In Gogol’s Overcoat, the reader is overcome with a great sense of pity for Akaky. He’s a sad man – not just because of his relative linguistic incompetency or his inability to perform tasks that extend beyond a simple copy job but because all of his peers see him as utterly beneath them. He is unfit of any type of respect. They can torment him without any sort of recognition for the important tasks he can complete without fail.… Read the rest here
The Catechism of the Revolutionary is disturbing to say the least, but it clearly defines the lengths that the revolutionary fanatic authors were willing to go to see Russia destroyed. From the very beginning, Bakunin and Nechaev define a true revolutionary as someone that exists solely for the purpose of carrying out a revolution, and for a revolutionary, all else in life is a distant second.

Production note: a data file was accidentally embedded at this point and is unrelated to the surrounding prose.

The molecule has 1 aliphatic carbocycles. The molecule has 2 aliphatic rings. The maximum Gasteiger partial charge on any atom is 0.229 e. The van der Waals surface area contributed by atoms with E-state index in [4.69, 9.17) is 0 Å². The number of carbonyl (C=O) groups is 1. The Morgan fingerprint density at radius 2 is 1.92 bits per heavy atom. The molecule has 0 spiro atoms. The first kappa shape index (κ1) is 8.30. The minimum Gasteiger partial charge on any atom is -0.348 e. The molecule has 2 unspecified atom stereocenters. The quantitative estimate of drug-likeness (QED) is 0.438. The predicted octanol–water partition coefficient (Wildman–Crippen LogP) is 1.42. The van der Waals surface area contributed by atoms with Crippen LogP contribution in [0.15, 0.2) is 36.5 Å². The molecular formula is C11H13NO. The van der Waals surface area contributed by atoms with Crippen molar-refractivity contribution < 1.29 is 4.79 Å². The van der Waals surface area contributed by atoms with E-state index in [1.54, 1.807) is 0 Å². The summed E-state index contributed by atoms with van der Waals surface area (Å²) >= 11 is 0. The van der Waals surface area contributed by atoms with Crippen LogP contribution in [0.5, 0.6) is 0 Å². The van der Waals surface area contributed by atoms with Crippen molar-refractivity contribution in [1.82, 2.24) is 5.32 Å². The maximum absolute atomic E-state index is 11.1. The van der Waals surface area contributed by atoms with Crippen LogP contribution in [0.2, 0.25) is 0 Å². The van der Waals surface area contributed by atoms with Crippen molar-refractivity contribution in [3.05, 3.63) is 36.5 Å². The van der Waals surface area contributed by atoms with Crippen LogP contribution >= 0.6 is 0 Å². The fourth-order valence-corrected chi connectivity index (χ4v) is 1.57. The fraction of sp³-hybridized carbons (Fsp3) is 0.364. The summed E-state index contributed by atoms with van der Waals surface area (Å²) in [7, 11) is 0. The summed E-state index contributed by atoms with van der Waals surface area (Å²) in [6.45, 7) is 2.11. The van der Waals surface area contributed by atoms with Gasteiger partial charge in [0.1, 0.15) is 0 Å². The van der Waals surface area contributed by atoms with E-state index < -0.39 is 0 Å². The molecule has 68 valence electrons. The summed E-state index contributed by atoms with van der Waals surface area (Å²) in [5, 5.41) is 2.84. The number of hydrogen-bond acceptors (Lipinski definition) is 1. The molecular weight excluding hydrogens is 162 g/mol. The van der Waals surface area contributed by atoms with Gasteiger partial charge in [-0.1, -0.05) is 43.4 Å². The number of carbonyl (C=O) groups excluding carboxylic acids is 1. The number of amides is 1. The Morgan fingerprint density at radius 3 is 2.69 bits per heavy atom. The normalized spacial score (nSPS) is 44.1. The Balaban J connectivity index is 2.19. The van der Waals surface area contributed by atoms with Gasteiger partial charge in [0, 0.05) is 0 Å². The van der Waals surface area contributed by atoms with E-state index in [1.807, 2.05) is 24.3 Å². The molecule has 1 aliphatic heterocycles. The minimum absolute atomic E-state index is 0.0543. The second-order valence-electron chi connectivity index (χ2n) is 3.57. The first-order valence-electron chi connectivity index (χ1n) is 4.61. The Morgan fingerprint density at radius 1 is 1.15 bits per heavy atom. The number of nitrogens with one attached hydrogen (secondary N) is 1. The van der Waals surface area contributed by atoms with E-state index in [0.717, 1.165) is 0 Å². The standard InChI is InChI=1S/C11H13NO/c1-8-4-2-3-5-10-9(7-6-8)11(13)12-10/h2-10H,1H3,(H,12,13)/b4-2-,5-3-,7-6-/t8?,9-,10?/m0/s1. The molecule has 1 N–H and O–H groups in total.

The pure annihilation preached by Bakunin and Nechaev is extreme, but they state in no uncertain terms just what a revolutionary is and what they live for.… Read the rest here